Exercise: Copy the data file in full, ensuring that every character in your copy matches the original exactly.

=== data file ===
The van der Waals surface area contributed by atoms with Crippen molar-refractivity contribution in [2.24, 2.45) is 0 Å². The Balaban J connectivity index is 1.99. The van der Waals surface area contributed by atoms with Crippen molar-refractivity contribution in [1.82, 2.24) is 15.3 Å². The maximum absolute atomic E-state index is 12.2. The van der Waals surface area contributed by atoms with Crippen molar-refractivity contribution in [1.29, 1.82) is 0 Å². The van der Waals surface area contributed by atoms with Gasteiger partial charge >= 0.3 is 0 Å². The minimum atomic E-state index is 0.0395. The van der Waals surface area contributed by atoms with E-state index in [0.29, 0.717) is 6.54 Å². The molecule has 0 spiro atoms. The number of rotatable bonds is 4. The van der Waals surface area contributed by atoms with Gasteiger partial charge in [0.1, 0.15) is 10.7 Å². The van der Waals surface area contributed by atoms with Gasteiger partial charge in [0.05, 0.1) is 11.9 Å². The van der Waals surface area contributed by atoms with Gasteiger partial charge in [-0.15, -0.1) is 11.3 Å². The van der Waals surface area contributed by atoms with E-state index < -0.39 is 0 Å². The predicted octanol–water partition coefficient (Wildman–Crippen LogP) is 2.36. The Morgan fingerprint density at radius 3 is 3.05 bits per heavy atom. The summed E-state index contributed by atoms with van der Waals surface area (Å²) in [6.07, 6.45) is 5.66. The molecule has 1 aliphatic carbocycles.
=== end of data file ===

The van der Waals surface area contributed by atoms with Crippen molar-refractivity contribution in [2.24, 2.45) is 0 Å². The Balaban J connectivity index is 1.99. The van der Waals surface area contributed by atoms with Crippen molar-refractivity contribution in [1.82, 2.24) is 15.3 Å². The maximum absolute atomic E-state index is 12.2. The van der Waals surface area contributed by atoms with Crippen molar-refractivity contribution in [1.29, 1.82) is 0 Å². The van der Waals surface area contributed by atoms with Gasteiger partial charge >= 0.3 is 0 Å². The minimum atomic E-state index is 0.0395. The van der Waals surface area contributed by atoms with E-state index in [0.29, 0.717) is 6.54 Å². The molecule has 0 spiro atoms. The number of rotatable bonds is 4. The van der Waals surface area contributed by atoms with Gasteiger partial charge in [0.1, 0.15) is 10.7 Å². The van der Waals surface area contributed by atoms with Gasteiger partial charge in [0.05, 0.1) is 11.9 Å². The van der Waals surface area contributed by atoms with Gasteiger partial charge in [-0.15, -0.1) is 11.3 Å². The van der Waals surface area contributed by atoms with E-state index < -0.39 is 0 Å². The predicted octanol–water partition coefficient (Wildman–Crippen LogP) is 2.36. The Morgan fingerprint density at radius 3 is 3.05 bits per heavy atom. The summed E-state index contributed by atoms with van der Waals surface area (Å²) in [6.07, 6.45) is 5.66. The molecule has 1 aliphatic carbocycles.